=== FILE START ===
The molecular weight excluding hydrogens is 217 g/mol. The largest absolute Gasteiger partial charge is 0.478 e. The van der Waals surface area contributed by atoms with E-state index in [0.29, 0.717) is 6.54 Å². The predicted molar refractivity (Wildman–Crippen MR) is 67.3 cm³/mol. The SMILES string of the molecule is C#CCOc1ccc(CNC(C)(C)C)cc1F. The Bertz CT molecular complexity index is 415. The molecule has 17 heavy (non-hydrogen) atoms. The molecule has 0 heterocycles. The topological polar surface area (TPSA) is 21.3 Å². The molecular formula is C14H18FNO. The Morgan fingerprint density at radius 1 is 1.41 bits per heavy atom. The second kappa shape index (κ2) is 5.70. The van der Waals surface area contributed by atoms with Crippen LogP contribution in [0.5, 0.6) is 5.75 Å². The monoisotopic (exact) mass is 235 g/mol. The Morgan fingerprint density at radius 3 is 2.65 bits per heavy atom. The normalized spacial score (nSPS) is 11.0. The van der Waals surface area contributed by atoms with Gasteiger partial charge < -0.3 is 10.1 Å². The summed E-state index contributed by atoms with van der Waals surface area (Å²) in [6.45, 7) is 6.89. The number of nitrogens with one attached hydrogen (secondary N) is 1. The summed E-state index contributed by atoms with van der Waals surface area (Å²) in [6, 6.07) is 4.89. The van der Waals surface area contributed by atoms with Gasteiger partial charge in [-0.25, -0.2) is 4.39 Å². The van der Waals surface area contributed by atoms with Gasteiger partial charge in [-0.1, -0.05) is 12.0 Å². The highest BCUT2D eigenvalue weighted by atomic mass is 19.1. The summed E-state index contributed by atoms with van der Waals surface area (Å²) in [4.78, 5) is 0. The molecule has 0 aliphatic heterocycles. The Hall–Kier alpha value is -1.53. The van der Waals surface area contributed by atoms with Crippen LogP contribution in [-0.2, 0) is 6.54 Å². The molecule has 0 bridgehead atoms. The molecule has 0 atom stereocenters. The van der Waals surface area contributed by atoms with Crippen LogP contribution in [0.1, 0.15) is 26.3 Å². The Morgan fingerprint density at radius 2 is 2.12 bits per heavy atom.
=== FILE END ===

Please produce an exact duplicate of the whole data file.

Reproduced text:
The molecular weight excluding hydrogens is 217 g/mol. The largest absolute Gasteiger partial charge is 0.478 e. The van der Waals surface area contributed by atoms with E-state index in [0.29, 0.717) is 6.54 Å². The predicted molar refractivity (Wildman–Crippen MR) is 67.3 cm³/mol. The SMILES string of the molecule is C#CCOc1ccc(CNC(C)(C)C)cc1F. The Bertz CT molecular complexity index is 415. The molecule has 17 heavy (non-hydrogen) atoms. The molecule has 0 heterocycles. The topological polar surface area (TPSA) is 21.3 Å². The molecular formula is C14H18FNO. The Morgan fingerprint density at radius 1 is 1.41 bits per heavy atom. The second kappa shape index (κ2) is 5.70. The van der Waals surface area contributed by atoms with Crippen LogP contribution in [0.5, 0.6) is 5.75 Å². The monoisotopic (exact) mass is 235 g/mol. The Morgan fingerprint density at radius 3 is 2.65 bits per heavy atom. The normalized spacial score (nSPS) is 11.0. The van der Waals surface area contributed by atoms with Gasteiger partial charge < -0.3 is 10.1 Å². The summed E-state index contributed by atoms with van der Waals surface area (Å²) in [6.45, 7) is 6.89. The number of nitrogens with one attached hydrogen (secondary N) is 1. The summed E-state index contributed by atoms with van der Waals surface area (Å²) in [6, 6.07) is 4.89. The van der Waals surface area contributed by atoms with Gasteiger partial charge in [-0.25, -0.2) is 4.39 Å². The van der Waals surface area contributed by atoms with Gasteiger partial charge in [-0.1, -0.05) is 12.0 Å². The highest BCUT2D eigenvalue weighted by atomic mass is 19.1. The summed E-state index contributed by atoms with van der Waals surface area (Å²) in [4.78, 5) is 0. The molecule has 0 aliphatic heterocycles. The Hall–Kier alpha value is -1.53. The van der Waals surface area contributed by atoms with Crippen LogP contribution in [-0.2, 0) is 6.54 Å². The molecule has 0 bridgehead atoms. The molecule has 0 atom stereocenters. The van der Waals surface area contributed by atoms with Crippen LogP contribution in [0.1, 0.15) is 26.3 Å². The Morgan fingerprint density at radius 2 is 2.12 bits per heavy atom.